The Public Works department’s attitude towards on-street parking is implicit in a list of the benefits of that facility that was included in the Design Guidelines for Streets & Sidewalks.  On-street parking is the only facility that was singled out to have its benefits listed in that document.  Certainly many of the listed benefits are valid, but only if the parking is used.  If no one parks in the on-street parking, then it is just a double-wide through lane.  Typically, a street needs dense residential or commercial uses directly on it for on-street parking to be used around the clock.  Riverside east of 19th has neither.  Certainly during business hours, the institutions that line Riverside will keep on-street parking spaces full.  But at night the spaces will be, as they are currently are, sparsely used.  This segment, especially since it is about twice as long as a typically block, will be ideal for speeding.  By contrast, the previous layout had parking on both sides, in essence creating bump-outs that framed the parking bays.  This makes the road space feel more constrained to someone driving a car down it, likely encouraging slower driving.

After construction, transit users on Riverside will notice the wider stop spacing in the new plan.  That is a good thing:  currently they are much too close together.  Jarrett Walker has written that the ideal stop spacing is 400m.  Today, the stops on Riverside are around 150 or 200m apart:

The approved layout is basically the same.  All it does is remove the westbound stop at 21st Ave S (possibly a mistake, since they left the eastbound stop), and moves the eastbound stop at 25th to the east side of the street.  The latter move is actually worse for transit riders, as it forces people coming from the largest local trip generator (Fairview) to cross two segments of the intersection, rather than one:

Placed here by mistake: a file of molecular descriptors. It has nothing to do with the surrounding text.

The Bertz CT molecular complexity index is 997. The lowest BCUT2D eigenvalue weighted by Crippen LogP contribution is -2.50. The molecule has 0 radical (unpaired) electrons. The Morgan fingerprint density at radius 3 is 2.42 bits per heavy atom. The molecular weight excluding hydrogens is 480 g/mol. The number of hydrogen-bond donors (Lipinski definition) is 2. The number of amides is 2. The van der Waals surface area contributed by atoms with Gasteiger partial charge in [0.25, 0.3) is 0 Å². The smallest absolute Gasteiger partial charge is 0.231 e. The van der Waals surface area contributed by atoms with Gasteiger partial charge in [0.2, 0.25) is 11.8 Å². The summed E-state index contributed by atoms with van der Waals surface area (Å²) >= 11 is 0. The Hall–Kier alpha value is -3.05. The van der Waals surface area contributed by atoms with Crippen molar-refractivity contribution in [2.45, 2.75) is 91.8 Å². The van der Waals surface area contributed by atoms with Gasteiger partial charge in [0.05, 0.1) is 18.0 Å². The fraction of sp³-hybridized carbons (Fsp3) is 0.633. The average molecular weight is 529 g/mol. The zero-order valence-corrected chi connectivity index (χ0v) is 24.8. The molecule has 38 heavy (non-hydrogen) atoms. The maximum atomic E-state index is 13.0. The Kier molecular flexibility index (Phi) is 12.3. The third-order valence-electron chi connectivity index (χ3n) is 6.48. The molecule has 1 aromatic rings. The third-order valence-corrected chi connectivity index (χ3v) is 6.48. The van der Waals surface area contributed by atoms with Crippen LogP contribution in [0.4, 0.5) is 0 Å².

Metro Transit has only shown sporadic interest in stop spacing, but here’s how I would do it if they wanted to get to 400m:

It may seem like it is too far from trip generators and destinations for mobility-impaired persons, but actually the stops are well-placed to take advantage of pedestrian routes in the area (unfortunately missing from the map I got from Metro Transit’s website).  Employees or visitors to the hospital who get off at 22nd Ave can take 6th St S.  People going to the medical center can walk down calm 4th St S to 20th Ave.  This plan may be a bit drastic for some, but I believe would be common in much of the world with better transit systems than here.  Hard to see what the point is, though, if all those stoplights remain.

Finally, I’d like to reproduce my advocacy emails regarding this project:

Hi,

I couldn’t make it to the meeting last night but I hope it isn’t too late to comment on the latest revision to the Riverside Ave layout.

First, I’d like to say again that this is a good design that offers significant improvement to existing conditions.  Further, the incorporation of accommodations for all modes of travel is a major leap forward for the city of Minneapolis and hopefully will set a standard for future designs.

However, I have to point out that the 8′ width of the sidewalk on the north side of Riverside just east of Cedar is not only too narrow for the pedestrian traffic at this corner, it ignores the city’s adopted policy as I referenced in comment 1 in my previous email.  8′ is not even close to the 15′ “acceptable” minimum, and will create dangerous crowding on this busy sidewalk, and will discourage people from choosing to walk for transportation in this area.

Thanks again for your work and I hope you will consider my comments.

-Alex

— On Fri, 7/30/10, Engelmann, Chris <Chris.Engelmann@ci.minneapolis.mn.us> wrote:

From: Engelmann, Chris <Chris.Engelmann@ci.minneapolis.mn.us>